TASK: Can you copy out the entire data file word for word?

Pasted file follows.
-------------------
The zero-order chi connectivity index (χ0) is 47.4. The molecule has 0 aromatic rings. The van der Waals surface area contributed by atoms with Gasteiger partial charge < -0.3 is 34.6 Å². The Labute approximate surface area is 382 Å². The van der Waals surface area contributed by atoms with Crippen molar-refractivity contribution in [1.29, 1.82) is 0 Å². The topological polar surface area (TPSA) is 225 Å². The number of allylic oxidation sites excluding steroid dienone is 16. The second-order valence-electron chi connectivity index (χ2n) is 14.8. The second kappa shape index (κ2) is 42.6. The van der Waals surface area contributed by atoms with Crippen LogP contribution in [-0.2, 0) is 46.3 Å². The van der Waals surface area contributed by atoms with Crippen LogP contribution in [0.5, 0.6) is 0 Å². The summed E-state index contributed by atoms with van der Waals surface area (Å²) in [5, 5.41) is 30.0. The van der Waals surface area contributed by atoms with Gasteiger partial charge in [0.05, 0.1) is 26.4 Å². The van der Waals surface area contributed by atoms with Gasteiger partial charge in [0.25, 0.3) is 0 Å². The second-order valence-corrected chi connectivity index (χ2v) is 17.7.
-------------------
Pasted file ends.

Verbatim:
The zero-order chi connectivity index (χ0) is 47.4. The molecule has 0 aromatic rings. The van der Waals surface area contributed by atoms with Gasteiger partial charge < -0.3 is 34.6 Å². The Labute approximate surface area is 382 Å². The van der Waals surface area contributed by atoms with Crippen molar-refractivity contribution in [1.29, 1.82) is 0 Å². The topological polar surface area (TPSA) is 225 Å². The number of allylic oxidation sites excluding steroid dienone is 16. The second-order valence-electron chi connectivity index (χ2n) is 14.8. The second kappa shape index (κ2) is 42.6. The van der Waals surface area contributed by atoms with Crippen LogP contribution in [-0.2, 0) is 46.3 Å². The van der Waals surface area contributed by atoms with Crippen LogP contribution in [0.5, 0.6) is 0 Å². The summed E-state index contributed by atoms with van der Waals surface area (Å²) in [5, 5.41) is 30.0. The van der Waals surface area contributed by atoms with Gasteiger partial charge in [0.05, 0.1) is 26.4 Å². The van der Waals surface area contributed by atoms with Gasteiger partial charge in [0.25, 0.3) is 0 Å². The second-order valence-corrected chi connectivity index (χ2v) is 17.7.